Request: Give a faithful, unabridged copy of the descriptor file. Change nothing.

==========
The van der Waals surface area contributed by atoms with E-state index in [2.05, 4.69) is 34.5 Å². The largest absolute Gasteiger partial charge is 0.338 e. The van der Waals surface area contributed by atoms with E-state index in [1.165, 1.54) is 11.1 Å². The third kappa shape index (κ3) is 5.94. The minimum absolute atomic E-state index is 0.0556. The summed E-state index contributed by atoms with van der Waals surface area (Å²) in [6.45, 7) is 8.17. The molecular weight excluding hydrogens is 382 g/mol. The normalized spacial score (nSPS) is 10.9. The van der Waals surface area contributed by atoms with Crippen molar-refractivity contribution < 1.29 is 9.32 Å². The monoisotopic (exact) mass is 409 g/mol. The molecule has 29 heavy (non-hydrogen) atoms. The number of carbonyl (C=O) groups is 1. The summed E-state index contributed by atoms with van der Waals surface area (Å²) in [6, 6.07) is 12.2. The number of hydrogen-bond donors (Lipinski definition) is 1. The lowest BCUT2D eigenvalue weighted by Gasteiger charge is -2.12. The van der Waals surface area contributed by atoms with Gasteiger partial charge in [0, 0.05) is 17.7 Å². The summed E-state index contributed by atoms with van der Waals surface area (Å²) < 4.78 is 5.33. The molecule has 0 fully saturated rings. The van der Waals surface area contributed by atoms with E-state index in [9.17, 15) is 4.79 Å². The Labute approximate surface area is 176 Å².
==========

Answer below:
The van der Waals surface area contributed by atoms with E-state index in [2.05, 4.69) is 34.5 Å². The largest absolute Gasteiger partial charge is 0.338 e. The van der Waals surface area contributed by atoms with E-state index in [1.165, 1.54) is 11.1 Å². The third kappa shape index (κ3) is 5.94. The minimum absolute atomic E-state index is 0.0556. The summed E-state index contributed by atoms with van der Waals surface area (Å²) in [6.45, 7) is 8.17. The molecular weight excluding hydrogens is 382 g/mol. The normalized spacial score (nSPS) is 10.9. The van der Waals surface area contributed by atoms with Crippen molar-refractivity contribution < 1.29 is 9.32 Å². The monoisotopic (exact) mass is 409 g/mol. The molecule has 29 heavy (non-hydrogen) atoms. The number of carbonyl (C=O) groups is 1. The summed E-state index contributed by atoms with van der Waals surface area (Å²) in [6, 6.07) is 12.2. The number of hydrogen-bond donors (Lipinski definition) is 1. The lowest BCUT2D eigenvalue weighted by Gasteiger charge is -2.12. The van der Waals surface area contributed by atoms with Gasteiger partial charge in [0, 0.05) is 17.7 Å². The summed E-state index contributed by atoms with van der Waals surface area (Å²) < 4.78 is 5.33. The molecule has 0 fully saturated rings. The van der Waals surface area contributed by atoms with E-state index in [9.17, 15) is 4.79 Å². The Labute approximate surface area is 176 Å².